The Indians' front office has to do something. That is clear at this point. It can't keep going this way. The Indians offense isn't getting any better.
Monday night's 4-1 loss to the Chicago White Sox may be just one game out of 162, but it speaks to what has happened this whole season. Cleveland is not hitting. But the real problem is that there is no improvement.
The Tribe's season is officially 45 games old. Outside of a game here and there, the team has been atrocious at the plate. As of this evening, here are the Indians' hitting statistics, as a team, compared to the other 29 teams in baseball:
30th in batting average at .234
22nd in runs with 183
30th in hits with 344
19th in home runs with 36
30th in total bases with 527
22nd in runs batted in with 179
23rd in on-base percentage at .317
27th in slugging percentage at .366
When Jason Michaels was released in favor of Ben Francisco, the Indians' brass finally admitted that the team was in an offensive slump. At the ensuing press conference, Cleveland Indians GM Mark Shapiro admitted that the key to offensive success lies within. Since that time, the Indians are averaging only 3.7 runs and seven hits a game. That is not going to get the job done.
The Indians have been lucky to this point. They havebeen able to stay in contention despite their hitting woes, because of their outstanding starting rotation. Given Cleveland's starting pitching, the Indians should be in first place by several games.
But as the starters start to come back down to earth, the Tribe front office needs to make another change. It's time for Derek Shelton, the Indians hitting coach, to get his walking papers.
Rewind to 2005. The Indians were struggling at the plate. Eddie Murray was ousted after such a drought by the Indians lineup. Yet, for some strange reason, in similar circumstances, the team continues to stick with Shelton.
Don't get me wrong. I am thankful for what Shelton has done, but we are not just talking about one or two hitters. We are talking about seven of the Cleveland Indians' regular starters. Victor Martinez and Francisco are the only two Indians hitting above .300. The team has only four hitters hitting above .240. The statistics speak for themselves.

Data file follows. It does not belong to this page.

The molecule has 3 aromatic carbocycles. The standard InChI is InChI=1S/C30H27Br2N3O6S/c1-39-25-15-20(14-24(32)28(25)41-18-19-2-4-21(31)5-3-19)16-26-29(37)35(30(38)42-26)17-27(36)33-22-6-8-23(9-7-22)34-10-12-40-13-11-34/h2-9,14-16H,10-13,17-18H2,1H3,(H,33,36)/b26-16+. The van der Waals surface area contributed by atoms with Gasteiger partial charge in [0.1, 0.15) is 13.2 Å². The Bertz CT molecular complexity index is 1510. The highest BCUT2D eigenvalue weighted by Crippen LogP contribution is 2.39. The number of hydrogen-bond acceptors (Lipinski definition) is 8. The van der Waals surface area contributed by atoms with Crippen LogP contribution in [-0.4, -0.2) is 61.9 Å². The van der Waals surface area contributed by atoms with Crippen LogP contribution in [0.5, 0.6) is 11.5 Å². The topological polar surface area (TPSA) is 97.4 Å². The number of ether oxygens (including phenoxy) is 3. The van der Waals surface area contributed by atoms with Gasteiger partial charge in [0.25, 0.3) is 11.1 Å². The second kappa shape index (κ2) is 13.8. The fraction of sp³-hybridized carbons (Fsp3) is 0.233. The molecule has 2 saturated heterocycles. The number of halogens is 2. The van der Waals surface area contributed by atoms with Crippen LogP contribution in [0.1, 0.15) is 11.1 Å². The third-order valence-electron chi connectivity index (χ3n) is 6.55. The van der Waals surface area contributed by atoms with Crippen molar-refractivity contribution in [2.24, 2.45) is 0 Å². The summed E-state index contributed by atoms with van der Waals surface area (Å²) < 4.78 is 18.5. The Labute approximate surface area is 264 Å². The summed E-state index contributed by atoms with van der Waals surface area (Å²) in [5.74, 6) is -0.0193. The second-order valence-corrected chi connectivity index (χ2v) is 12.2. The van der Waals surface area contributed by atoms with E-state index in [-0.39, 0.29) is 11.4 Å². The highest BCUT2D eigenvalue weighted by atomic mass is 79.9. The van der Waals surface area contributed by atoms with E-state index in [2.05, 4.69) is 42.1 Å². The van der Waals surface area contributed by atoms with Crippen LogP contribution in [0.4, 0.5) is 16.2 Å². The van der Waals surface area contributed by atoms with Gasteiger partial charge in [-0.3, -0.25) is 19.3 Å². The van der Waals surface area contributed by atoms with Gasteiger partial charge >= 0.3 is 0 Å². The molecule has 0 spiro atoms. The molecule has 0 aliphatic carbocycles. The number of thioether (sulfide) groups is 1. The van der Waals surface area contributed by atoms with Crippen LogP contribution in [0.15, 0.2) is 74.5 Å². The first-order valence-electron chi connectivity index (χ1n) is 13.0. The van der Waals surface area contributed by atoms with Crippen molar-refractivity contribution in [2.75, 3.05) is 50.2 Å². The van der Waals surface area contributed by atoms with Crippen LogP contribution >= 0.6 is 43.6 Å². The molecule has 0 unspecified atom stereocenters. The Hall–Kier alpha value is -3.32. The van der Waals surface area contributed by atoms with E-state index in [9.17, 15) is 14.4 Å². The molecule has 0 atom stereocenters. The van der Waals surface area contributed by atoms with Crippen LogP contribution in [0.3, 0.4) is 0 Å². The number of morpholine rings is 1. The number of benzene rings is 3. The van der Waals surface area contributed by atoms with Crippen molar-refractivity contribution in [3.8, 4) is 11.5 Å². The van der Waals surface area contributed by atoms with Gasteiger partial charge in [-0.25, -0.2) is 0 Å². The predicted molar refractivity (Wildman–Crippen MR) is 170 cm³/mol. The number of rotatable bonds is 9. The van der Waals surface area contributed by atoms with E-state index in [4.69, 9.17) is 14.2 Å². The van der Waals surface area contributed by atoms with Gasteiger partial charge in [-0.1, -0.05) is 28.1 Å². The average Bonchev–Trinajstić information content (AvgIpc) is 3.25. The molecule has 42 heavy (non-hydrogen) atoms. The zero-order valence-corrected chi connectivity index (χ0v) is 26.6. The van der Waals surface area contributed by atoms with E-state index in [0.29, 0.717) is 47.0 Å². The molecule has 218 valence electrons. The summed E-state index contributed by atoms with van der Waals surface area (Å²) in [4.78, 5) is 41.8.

It's not just this season either. In 2006, we saw a dramatic drop off from Jhonny Peralta. Again, Shelton never got Peralta turned around. Last season, the Indians had only one hitter who batted over .300 for the whole season.
Most importantly, Shelton cannot get the most important hitter, Travis Hafner, straightened out. Since last May, Hafner has been in a slump that is progressively getting worse.
Since putting up career numbers in 2006, Hafner has been anything but spectacular. Most Indians fans know that if the Indians are to have a chance at a World Series title, Hafner is going to need to be hitting like his old self. But in a year, Hafner has just gotten worse.
It’s understandable that teams go through hard times at the plate. But this is becoming more of a trend then an isolated incident. This lineup, on paper, should be one of the most feared lineups in the game. But that is not the case. And let’s not forget the slump this lineup was in through most of May and June last season.
So what is the answer? Michaels was the scapegoat. Michaels went to Pittsburgh and hit .294 over his first nine games. That leads me to believe it's not the hitters, but the hitting coach. This slump has continued, and it’s time to find a new hitting coach.
Firing Shelton is the only way to change some things around. There is no way this team will win the division the way they are hitting now. Maybe this team needs a fresh set of eyes to diagnose the troubles of the Tribe bats.
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